Culture

Microsoft gives WebTV that NT feeling

Grandma DuBaud doesn't like computers much, but to keep abreast of my online activities she has compromised on a WebTV subscription.

Grandma DuBaud doesn't like computers much, but to keep abreast of my online activities she has compromised on a WebTV subscription. Televisions are not as threatening as computers to the average French-Canadian senior citizen. TVs, for example, don't tend to crash.

But as my colleagues here reported, WebTV did just that last week, depriving users of several hours of Web browsing and channel surfing. Another outage, apparently less widespread, KO'd users yesterday, and the Rumor Mill is churning with possible explanations.

My personal favorite is that WebTV is suffering from a Hotmail complex. Readers will recall rumors that Microsoft tried to convert Hotmail and its many millions of users from Unix to NT, sans success. Now WebTV newsgroups are buzzing with speculation that a similar disaster is befalling WebTV's back end, depriving users of access to both Simpsons reruns and JenniCam action.

That rumor appears to derive from two sources: one is the sly sleuthing of my learned colleague at the San Francisco Chronicle; the other is the "help wanted" postings on WebTV's employment pages, which demand both Unix and NT expertise.

WebTV says it's all hogwash and blames the glitches on--surprise!--an overwhelming influx of enthusiastic new users. But the service's employees who monitor internal newsgroups are a little more circumspect, telling rumor-happy participants that WebTV will neither confirm nor deny reports of the NT invasion.

Meanwhile, over at Sun, a Skinformant normally eager to chortle over NT fiascos has heard the glitches aren't related to either NT or Solaris, and that the real culprit was a bulletin board bug that created some kind of infinite loop, crashing the system. Another pair of prying eyes reports that WebTV has Solaris running on Sun hardware for everything a customer sees, with NT as a workgroup server for internal purposes only. So there are all the rumors--pick your favorite!

Speaking of the Chronicle, I wonder what its lawyers think of the fact that "sfchronicle.com" is up for sale. Perhaps those attorneys are picking the brains of their counterparts at the San Francisco Examiner--"sfexaminer.com" also was on the block by the same vendor and currently is in use by a group called the World Revolution. These revolutionaries believe in peace, social justice, environmental balance, economic well-being, ethical culture, and cybersquatting. Vive la révolution!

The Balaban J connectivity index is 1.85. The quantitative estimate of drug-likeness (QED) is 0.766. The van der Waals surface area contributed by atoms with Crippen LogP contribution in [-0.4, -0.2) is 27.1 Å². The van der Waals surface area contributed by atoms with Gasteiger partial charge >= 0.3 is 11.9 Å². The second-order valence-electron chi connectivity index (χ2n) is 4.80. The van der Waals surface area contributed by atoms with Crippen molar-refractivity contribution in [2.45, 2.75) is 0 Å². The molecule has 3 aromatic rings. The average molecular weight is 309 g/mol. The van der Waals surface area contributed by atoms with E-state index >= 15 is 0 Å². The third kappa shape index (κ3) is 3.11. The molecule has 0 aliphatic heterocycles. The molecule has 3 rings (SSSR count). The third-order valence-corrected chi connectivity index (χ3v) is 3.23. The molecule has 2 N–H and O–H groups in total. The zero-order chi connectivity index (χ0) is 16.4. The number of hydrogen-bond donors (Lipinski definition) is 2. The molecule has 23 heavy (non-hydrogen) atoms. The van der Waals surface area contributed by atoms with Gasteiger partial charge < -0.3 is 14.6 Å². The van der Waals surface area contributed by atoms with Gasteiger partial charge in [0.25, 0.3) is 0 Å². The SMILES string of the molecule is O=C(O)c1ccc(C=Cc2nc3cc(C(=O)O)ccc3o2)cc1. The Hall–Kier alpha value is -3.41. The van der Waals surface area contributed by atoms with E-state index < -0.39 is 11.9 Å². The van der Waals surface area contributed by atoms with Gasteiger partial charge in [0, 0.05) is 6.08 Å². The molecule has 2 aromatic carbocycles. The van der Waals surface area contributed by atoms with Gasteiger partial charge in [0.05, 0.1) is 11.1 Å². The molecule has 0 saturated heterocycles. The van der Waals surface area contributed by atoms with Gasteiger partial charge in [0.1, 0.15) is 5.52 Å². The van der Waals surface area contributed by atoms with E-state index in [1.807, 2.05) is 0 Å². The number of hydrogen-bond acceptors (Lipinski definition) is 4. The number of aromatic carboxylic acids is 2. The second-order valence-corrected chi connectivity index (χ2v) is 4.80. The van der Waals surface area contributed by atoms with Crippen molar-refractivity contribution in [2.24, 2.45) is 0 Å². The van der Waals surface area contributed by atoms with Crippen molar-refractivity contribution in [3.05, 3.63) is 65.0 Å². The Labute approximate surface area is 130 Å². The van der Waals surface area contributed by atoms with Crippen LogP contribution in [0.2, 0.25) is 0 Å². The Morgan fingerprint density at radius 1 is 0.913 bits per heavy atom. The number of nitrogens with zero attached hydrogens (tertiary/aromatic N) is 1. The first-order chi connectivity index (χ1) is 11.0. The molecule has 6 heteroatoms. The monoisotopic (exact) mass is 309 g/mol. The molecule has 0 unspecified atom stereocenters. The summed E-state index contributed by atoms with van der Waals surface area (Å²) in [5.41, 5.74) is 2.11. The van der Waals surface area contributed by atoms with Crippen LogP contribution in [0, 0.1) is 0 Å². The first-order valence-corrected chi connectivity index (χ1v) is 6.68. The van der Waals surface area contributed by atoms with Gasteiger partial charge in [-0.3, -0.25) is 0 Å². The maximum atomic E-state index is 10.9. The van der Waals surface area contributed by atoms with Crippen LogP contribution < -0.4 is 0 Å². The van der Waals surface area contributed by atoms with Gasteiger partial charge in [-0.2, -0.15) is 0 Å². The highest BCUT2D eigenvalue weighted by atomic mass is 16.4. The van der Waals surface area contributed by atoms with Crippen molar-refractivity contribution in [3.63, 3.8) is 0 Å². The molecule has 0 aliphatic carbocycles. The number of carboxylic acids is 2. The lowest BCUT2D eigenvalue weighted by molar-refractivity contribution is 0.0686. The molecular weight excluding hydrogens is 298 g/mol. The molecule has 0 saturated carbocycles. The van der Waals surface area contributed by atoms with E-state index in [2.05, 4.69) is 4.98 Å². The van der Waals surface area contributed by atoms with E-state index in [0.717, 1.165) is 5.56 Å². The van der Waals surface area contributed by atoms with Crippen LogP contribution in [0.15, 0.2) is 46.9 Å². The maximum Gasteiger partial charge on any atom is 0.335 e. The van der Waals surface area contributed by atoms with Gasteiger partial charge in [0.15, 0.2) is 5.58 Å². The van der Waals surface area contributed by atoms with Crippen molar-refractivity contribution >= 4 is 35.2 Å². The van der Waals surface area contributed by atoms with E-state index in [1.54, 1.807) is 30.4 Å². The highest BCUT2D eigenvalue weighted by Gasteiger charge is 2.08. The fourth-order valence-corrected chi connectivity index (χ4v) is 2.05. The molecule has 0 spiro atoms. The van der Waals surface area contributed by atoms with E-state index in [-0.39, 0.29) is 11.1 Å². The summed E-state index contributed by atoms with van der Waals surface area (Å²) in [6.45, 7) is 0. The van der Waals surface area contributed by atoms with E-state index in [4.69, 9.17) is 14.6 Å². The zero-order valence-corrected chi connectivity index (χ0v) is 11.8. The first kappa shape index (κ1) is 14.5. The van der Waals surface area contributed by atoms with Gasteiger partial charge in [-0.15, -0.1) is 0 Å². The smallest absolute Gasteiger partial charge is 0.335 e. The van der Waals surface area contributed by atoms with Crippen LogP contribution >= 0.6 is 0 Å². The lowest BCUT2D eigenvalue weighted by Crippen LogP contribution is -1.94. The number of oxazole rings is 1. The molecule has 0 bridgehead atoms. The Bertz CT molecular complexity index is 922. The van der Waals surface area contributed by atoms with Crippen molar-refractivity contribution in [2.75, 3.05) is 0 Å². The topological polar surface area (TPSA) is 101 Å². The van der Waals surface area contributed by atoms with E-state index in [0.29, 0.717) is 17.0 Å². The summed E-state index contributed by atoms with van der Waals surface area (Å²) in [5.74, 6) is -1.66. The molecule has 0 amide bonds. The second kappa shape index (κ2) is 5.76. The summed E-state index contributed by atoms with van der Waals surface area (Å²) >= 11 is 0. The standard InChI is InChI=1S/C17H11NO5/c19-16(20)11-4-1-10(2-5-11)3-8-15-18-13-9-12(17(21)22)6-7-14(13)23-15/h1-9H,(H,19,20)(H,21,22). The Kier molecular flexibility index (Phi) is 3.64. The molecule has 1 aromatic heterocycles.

Newshounds may have been surprised to learn today that Netscape signed with InfoSpace to provide white pages for Netcenter. The Skinside information on that deal is that Netscape's first choice--WhoWhere--freaked after Netscape balked at sharing traffic and then demanded 1.5 million clams up front. One can only wonder what kind of terms InfoSpace wound up swallowing...

I'm not so interested in profiteering squatters or profiteering portals, but the Easter eggs you all hurl my way are a source of endless fascination. It turns out that Excel 97 isn't the only piece of Microsoft bloatware with a fancy signature on it; Excel 95 has one that's pretty nifty, too:

Select the entire 95th row, hit Tab to sub-highlight B95, go to Help--About Microsoft Excel, depress Ctrl and Shift, then click the Tech Support button. Here, you get a little info on what it's like to work for Bill: You should find yourself in the "Hall of Tortured Souls." Move with the arrow keys and find rolling credits just up the stairs. For bonus Doomsday, type "excelkfa" (for "Excel kicks @%$#+?* ass"), and the rear wall vanishes and leads through a narrow walkway to what my egg beaters tell me is a humorous picture. OK, I confess: I'm not coordinated enough to negotiate narrow walkways in spreadsheet applications. So tell me what that picture is, and throw in your rumors to boot.